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Thread: ??banjo?? gaskets

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    z newbie yoogener's Avatar
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    Default ??banjo?? gaskets

    Hey all, i was just wondering where i can find gaskets for these "banjos". i don't know if that's what you call them cause that's what someone said it was. hah well if anyone knows a general place to get them please reply, thanks.

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    I think it's going to have to come from someone who sells/services those carbs. You might try a google search. www.google.com

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    Known Zitus carrier! hls30.com's Avatar
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    Most banjo fittings use copper gaskets 1/16" thick or so. Home Depot and Lowes cary them here in Savannah, but I have had to "punch" my own using sharpened pipes before. Heat the copper until it changes color(annealing), then punch it. Don't use a penny-it is illegal to deface government issue coinage-I bet you used someone elses pictures wrong too! (Unless it is dated before 1942, pennys are not solid coper anyway) After you have annealed a suitable sheet of copper, it can actually be punched with a leather punch easily, or cut by hand.
    Will
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    z newbie yoogener's Avatar
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    hls30 that was very harsh... u can check my pictures in my gallery, i've posted them already. hopefully you weren't serious about that comment and i can still respect you. jk i still do, no doubt.

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    Known Zitus carrier! hls30.com's Avatar
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    It was my poor attempt to add levity by drawing a parallel between protecting our posted photographs, and protecting our pennies.
    I appologize for not being more clear.
    That wasn't aimed at anybody except those who deface pennies! It was only a reference to another law that is not enforceable. There is a law to protect pennies, but nobody is watching! There is a machine that squishes them in public and they are sold as rolled pennies-even though it is illegal-it happens.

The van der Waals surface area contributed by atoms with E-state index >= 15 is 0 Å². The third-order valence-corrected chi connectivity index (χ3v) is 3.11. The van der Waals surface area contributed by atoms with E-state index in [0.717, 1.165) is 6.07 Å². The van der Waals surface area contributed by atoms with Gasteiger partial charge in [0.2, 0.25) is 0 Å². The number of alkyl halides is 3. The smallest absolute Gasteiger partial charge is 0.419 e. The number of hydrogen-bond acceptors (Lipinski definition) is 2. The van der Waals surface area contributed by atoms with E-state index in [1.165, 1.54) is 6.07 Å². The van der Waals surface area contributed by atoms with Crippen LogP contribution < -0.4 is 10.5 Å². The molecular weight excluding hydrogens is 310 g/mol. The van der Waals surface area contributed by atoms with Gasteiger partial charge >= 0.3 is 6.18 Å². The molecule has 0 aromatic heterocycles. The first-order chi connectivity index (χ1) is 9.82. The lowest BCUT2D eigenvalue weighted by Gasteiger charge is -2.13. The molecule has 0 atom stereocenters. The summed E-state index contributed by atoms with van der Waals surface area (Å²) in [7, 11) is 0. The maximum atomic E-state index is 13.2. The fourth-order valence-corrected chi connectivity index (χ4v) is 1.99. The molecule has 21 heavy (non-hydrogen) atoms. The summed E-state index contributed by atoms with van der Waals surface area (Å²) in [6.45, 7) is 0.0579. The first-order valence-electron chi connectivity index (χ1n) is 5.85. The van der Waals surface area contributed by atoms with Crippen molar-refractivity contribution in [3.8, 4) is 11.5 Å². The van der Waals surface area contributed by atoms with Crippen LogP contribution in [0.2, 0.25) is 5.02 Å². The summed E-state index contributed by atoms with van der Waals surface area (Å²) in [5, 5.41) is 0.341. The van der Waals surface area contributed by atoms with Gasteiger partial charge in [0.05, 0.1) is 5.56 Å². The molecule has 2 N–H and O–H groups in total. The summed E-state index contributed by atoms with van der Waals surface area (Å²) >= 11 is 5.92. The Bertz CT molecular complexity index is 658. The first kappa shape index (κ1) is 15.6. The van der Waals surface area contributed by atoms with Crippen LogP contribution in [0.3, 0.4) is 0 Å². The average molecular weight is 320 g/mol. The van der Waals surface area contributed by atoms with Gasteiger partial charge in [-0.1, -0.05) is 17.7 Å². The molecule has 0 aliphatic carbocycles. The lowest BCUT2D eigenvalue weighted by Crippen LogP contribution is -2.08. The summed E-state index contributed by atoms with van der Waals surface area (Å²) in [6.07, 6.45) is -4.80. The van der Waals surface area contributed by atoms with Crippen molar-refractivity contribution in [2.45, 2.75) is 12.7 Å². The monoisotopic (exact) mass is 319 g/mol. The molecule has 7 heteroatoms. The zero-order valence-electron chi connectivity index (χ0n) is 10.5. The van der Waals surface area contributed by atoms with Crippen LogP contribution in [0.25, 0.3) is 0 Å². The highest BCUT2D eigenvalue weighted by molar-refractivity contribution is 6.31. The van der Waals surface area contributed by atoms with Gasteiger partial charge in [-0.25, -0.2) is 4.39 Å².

I didn't mean to poot upwind...
    Will
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    As a former coin collector (numismatist) for many years I must point out:

    The Composition of the Cent

    Following is a brief chronology of the metal composition of the cent coin (penny):

    The composition was pure copper from 1793 to 1837.
    From 1837 to 1857, the cent was made of bronze (95 percent copper, and five percent tin and zinc).

    From 1857, the cent was 88 percent copper and 12 percent nickel, giving the coin a whitish appearance.

    The cent was again bronze (95 percent copper, and five percent tin and zinc) from 1864 to 1962.

    (Note: In 1943, the coin's composition was changed to zinc-coated steel. This change was only for the year 1943 and was due to the critical use of copper for the war effort. However, a limited number of copper pennies were minted that year. You can read more about the rare, collectible 1943 copper penny in "What's So Special about the 1943 Copper Penny.")

    In 1962, the cent's tin content, which was quite small, was removed. That made the metal composition of the cent 95 percent copper and 5 percent zinc.

    The alloy remained 95 percent copper and 5 percent zinc until 1982, when the composition was changed to 97.5 percent zinc and 2.5 percent copper (copper-plated zinc). Cents of both compositions appeared in that year.


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    Last edited by Bambikiller240; 09-25-2004 at 06:17 PM.

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    The correct term is "crush washer". I have seen them in aluminum and copper. They really are not flat, but have one or two raised rims on the sealing faces.

    Check with a maker of AN fittings (Russel, Aeroquip) or at your local aircraft suppy/maintenance shop.
    If you want it done right then do it yourself.

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    Known Zitus carrier! hls30.com's Avatar
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    Come to think of it, any marine supply or boat supply place will have them and so will most 2 cycle repair shops. All simple carbureators use them...
    Will
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    Some food for thought, regarding the copper crush washers for the banjo fittings....or any copper sealing washer. If new ones cannot be had, string the old washers on a length of SS safety wire, using a torch of some sort....heat the copper washers until they just turn red, then quickly toss them into a container of water. This exercise will bring the old washers back to the annealed state and ready for use once again. The thing is with the old washers is that each time you use them (when they are tightened up) they become harder and harder (work hardening), unless you anneal them.

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